The compelling story of a young woman’s recovery from a privileged yet painful childhood and away from the cravings that came to control her life. In public, Margaret Bullitt-Jonas was a superachiever–a stellar graduate student at Harvard and a dutiful daughter in a distinguished family. In private she was eating herself into oblivion.
Beginning with her childhood in an emotionally constrained home where uncommon accomplishment was the expected norm and where her father’s alcoholism–and the toll it took on the family–was kept secret, food addiction became Bullitt-Jonas’s means of both concealing and communicating her needs and desires. We see her life increasingly consumed by overeating and the desperate effort to make herself stop.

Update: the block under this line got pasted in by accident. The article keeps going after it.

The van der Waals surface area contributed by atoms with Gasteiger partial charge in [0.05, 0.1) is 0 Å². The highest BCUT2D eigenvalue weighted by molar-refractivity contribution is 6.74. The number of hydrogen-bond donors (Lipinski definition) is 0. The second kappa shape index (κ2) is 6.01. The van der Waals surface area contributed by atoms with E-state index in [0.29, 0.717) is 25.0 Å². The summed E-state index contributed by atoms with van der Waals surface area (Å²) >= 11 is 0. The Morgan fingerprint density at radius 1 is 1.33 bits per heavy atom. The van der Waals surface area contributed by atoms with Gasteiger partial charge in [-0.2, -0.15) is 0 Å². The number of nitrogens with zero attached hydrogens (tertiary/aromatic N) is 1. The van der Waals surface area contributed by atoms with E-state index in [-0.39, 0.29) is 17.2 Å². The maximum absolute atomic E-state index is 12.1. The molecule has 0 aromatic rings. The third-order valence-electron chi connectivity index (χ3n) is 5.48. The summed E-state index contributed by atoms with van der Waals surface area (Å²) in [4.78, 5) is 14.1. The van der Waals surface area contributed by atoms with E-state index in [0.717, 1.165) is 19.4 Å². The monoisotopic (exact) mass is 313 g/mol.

With extraordinary honesty and grace, she describes her descent into addiction; the crisis that forced her to choose, literally, between life and death; and the arduous process through which she learned to set aside her compulsive cravings and listen to her heart’s desire.
A tale of anguish and longing, confusion and forgiveness, Holy Hunger shows us a life-threatening situation becoming a path to grace as Bullitt-Jonas gradually finds new ways of relating to herself and others, and discovers the spiritual hunger beneath her craving.